Tell Congress to Oppose The Comcast/Time-Warner MergerLearn More About The Merger
Who would have thought that closed captioning could become the next big copyright fight? Yesterday Public Knowledge filed reply comments in an FCC proceeding implementing new video closed captioning rules under the 21st Century Communications and Video Accessibility Act (“CVAA”). Other commenters in the proceeding argued that copyright protections prevent video programming distributors from adding or improving captions to videos that don’t meet the CVAA’s requirements. PK stepped in to point out that even if captioning infringes copyright (which is unlikely), copyright, like any other private right, is subject to constitutional laws and regulations. Copyright does not trump a captioning law any more than real property rights trump the Americans with Disabilities Act. But besides being a stunning example of companies using copyright to prevent services for the disabled, this debate sheds light on yet another area where copyright overreach could stop legitimate uses of works under the proposed Stop Online Piracy Act (“SOPA”).
Copyright and Closed Captioning
In our reply comments, PK explained why captioning a video is a “fair use” that does not qualify as copyright infringement under section 107 of the Copyright Act. Section 107 lists four factors that go into a fair use analysis, three of which favor captioning as a fair use. The nature of the copyrighted work (here, video programming) is probably highly creative, and so it enjoys a fair amount of copyright protection. However, captioning is a non-commercial use that is simply intended to make the programming accessible to individuals with disabilities, and to legally comply with the CVAA. Captioning uses as little of the copyrighted work as possible because it only conveys exactly what a person with a hearing disability would need to understand the video: the words being spoken. Finally, captioning actually has a positive effect upon the market value of the work for the copyright owner. When more people can access the programming, the audience for the video programming will grow. This is a perfect example of how the fair use doctrine serves the overall goal of copyright law: promoting the progress of art and knowledge.
Even if captioning infringed copyright, the CVAA explicitly orders the FCC to “revise its regulations to require the provision of closed captioning on video programming delivered using Internet protocol....” If captioning does indeed violate copyright, then the FCC has statutory authority to create a limited exception to copyright protection for the purposes of implementing the CVAA. Copyright law is not a shield against all other legal obligations. The FCC has even reached this conclusion before, when it required cable companies to make copyright-protected programming available to competitors under the program access rules.
Closed Captioning and SOPA
Under the proposed SOPA, a video program creator could cut off a website’s payments and ad services simply by alleging that its captions or captioning tools infringe copyright, even if the infringement is legally impossible because the captioning is a fair use. If Congress passes SOPA, a copyright owner could cut off a website’s payment processor or ad service by simply accusing the website of engaging in, enabling, or facilitating a copyright violation. The website could then be punished without even receiving the accuser’s notification, much less obtaining court review to see if the accuser’s claims are valid. Without any guarantee of getting its day in court before being punished for the alleged infringement, a website would probably be inclined to simply avoid activity that has even a marginal chance of being called infringement.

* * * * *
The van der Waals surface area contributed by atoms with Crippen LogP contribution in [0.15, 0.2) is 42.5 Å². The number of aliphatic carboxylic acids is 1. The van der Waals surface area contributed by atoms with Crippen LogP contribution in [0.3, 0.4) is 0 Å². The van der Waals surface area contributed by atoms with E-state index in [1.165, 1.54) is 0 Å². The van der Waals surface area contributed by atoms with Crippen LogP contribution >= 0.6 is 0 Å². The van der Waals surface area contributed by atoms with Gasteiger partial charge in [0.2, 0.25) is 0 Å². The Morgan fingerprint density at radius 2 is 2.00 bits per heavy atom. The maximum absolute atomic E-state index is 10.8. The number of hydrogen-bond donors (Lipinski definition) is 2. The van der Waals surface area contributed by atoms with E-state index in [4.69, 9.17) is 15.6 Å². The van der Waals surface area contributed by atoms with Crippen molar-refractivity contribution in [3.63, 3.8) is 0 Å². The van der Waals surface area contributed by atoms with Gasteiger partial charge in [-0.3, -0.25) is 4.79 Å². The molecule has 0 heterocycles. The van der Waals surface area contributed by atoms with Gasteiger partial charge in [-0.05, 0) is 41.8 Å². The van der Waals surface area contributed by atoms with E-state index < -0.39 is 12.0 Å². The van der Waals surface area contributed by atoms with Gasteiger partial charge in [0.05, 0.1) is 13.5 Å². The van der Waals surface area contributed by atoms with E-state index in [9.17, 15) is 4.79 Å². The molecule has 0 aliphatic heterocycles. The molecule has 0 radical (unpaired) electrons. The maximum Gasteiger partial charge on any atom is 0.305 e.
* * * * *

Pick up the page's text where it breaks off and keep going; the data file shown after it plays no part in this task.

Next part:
In the FCC’s CVAA proceeding, some companies were very eager to claim that captioning a video infringes its copyright. For example, Starz Entertainment argued [pdf] that editing captions would violate the copyright owner’s right “to control derivative works.” AT&T claimed [pdf] “captions are a copyright-protected part of the programming content” and video programming distributors usually lack authority to improve captions, although AT&T’s filing neglects to include any actual legal analysis showing how it reached that conclusion. The thing is, unsupported legal conclusions are perfectly sufficient for a copyright owner to invoke SOPA and punish websites that the copyright owner thinks enable infringement. So even if a copyright owner’s infringement allegations have no legal merit, they would be enough to discourage websites from providing captioning tools.
Even though captioning is very likely a non-infringing fair use, under section 103 of SOPA just the mere assertion that captions infringe is enough for a copyright owner to demand that payment processors and advertising services cut ties with the website. With this threat hanging over its head, any risk-averse website would likely refuse to provide captioning (or video description for the blind) for its content. Tools that allow users to add or improve captions or alter their placement, size, color, font, or timing would just be a pipe dream. Instead of encouraging the progress of art and science, SOPA would encourage websites to deny individuals with disabilities the accommodations they need to experience videos that any other person could freely access. We can now add “individuals with disabilities” to the growing list of communities who would be harmed if Congress allows SOPA to become law.